This inequity was compounded by Bush tax policy and by lawmakers and regulators of both parties who enabled and protected the banking scam artists who fled with their bonuses and left us holding the toxic remains. The fantasy of easy money at the top of the economic pyramid trickled down to the masses, who piled up debt by leveraging their homes much as their '20s predecessors once floated stock purchases "on margin." Our culture, meanwhile, painted halos over celebrity C.E.O.'s, turning the fundamentalist gospel of the market into a national religion that further accelerated the country's wholesale flight from reality.

The once-lionized lifestyles of the rich and infamous were appallingly tacky. John Thain's parchment trash can was merely the tip of the kitschy iceberg. The level of taste flaunted by America's upper caste at the bubble's height had less in common with the Medicis than, say, Uday and Qusay Hussein.

The cultural crash should have been a tip-off to the economic crash to come. Paul Greenwood and Stephen Walsh, money managers whose alleged $667 million fraud looted the endowments at the University of Pittsburgh and Carnegie Mellon, were fond of collecting Steiff stuffed animals, including an $80,000 teddy bear. Sir Robert Allen Stanford -- a Texan who purchased that "Sir" by greasing palms in Antigua -- poured some of his alleged $8 billion in ill-gotten gains into a castle, complete with moat, man-made cliff and pub. He later demolished it, no doubt out of boredom.

In a class apart is the genteel Walter Noel, whose family-staffed Fairfield Greenwich Group fed some $7 billion into Madoff's maw. The Noels promoted themselves, their business and their countless homes by posing for Town & Country. Their firm took in at least $500 million in fees (since 2003 alone) for delivering sheep to the Madoff slaughterhouse. In exchange, Fairfield Greenwich claimed to apply "due diligence" to every portfolio transaction -- though we now know Madoff didn't actually trade a single stock or bond listed in his statements for at least the past 13 years.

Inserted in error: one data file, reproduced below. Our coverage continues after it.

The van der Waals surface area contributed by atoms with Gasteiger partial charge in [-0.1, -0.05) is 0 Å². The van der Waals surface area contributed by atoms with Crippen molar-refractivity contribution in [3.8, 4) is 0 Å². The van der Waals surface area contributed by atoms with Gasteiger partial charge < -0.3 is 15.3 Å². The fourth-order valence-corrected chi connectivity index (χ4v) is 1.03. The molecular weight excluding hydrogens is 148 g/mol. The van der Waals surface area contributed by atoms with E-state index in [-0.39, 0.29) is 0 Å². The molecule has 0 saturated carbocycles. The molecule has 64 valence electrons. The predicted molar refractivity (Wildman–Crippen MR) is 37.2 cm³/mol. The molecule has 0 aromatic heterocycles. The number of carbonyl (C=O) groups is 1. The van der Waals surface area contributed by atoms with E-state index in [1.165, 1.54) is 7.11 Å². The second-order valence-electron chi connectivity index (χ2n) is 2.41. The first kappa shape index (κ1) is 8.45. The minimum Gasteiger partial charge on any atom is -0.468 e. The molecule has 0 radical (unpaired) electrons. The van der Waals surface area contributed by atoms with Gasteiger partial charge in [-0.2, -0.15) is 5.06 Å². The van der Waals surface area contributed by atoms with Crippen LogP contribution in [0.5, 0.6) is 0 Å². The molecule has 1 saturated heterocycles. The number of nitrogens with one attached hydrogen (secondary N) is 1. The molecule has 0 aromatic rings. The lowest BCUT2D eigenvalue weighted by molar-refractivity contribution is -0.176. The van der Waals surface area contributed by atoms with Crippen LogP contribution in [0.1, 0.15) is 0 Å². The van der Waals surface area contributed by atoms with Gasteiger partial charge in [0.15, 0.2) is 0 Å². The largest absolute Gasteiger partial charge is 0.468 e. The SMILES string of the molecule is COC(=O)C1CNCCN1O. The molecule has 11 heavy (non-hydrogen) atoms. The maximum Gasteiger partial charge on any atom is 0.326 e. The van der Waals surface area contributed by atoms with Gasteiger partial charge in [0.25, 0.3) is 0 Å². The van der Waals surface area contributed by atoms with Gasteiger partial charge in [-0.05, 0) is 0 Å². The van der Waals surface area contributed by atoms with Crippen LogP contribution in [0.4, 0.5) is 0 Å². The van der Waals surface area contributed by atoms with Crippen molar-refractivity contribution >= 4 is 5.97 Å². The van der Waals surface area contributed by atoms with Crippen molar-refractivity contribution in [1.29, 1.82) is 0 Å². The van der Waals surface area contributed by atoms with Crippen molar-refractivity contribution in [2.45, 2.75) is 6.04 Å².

But in the bubble culture, money ennobled absolutely. A former Wall Street executive vouched for his pal Noel to The Times: "He's a terribly good person, almost in the sense of Jimmy Stewart in 'It's a Wonderful Life' combined with an overtone of Gregory Peck in 'To Kill a Mockingbird.' "

Last week Jon Stewart whipped up a well-earned frenzy with an eight-minute "Daily Show" takedown of the stars of CNBC, the business network that venerated our financial gods, plugged their stocks and hyped the bubble's reckless delusions. (Just as it had in the dot-com bubble.) Stewart's horrifying clip reel featured Jim Cramer reassuring viewers that Bear Stearns was "not in trouble" just six days before its March 2008 collapse; Charlie Gasparino lip-syncing A.I.G.'s claim that its subprime losses were "very manageable" in December 2007; and Larry Kudlow declaring last April that "the worst of this subprime business is over." The coup de grâce was a CNBC interviewer fawning over the lordly Robert Allen Stanford. Stewart spoke for many when he concluded, "Between the two of them I can't decide which one of those guys I'd rather see in jail."

Led by Cramer and Kudlow, the CNBC carnival barkers are now, without any irony whatsoever, assailing the president as a radical saboteur of capitalism. It's particularly rich to hear Cramer tar Obama (or anyone else) for "wealth destruction" when he followed up his bum steer to viewers on Bear Stearns with oleaginous on-camera salesmanship for Wachovia and its brilliant chief executive, a Cramer friend and former boss, just two weeks before it, too, collapsed. What should really terrify the White House is that Cramer last month gave a big thumbs-up to Timothy Geithner's bank-rescue plan.

In one way, though, the remaining vestiges of the past decade's excesses, whether they live on in the shouted sophistry of CNBC or in the ashes of Stanford's castle, are useful. Seen in the cold light of our long hangover, they remind us that it was the America of the bubble that was aberrant and perverse, creating a new normal that wasn't normal at all.

The true American faith endures in "Our Town." The key word in its title is the collective "our," just as "united" is the resonant note hit by the new president when saying the full name of the country. The notion that Americans must all rise and fall together is the ideal we still yearn to reclaim, and that a majority voted for in November. But how we get there from this economic graveyard is a challenge rapidly rivaling the one that faced Wilder's audience in that dark late winter of 1938.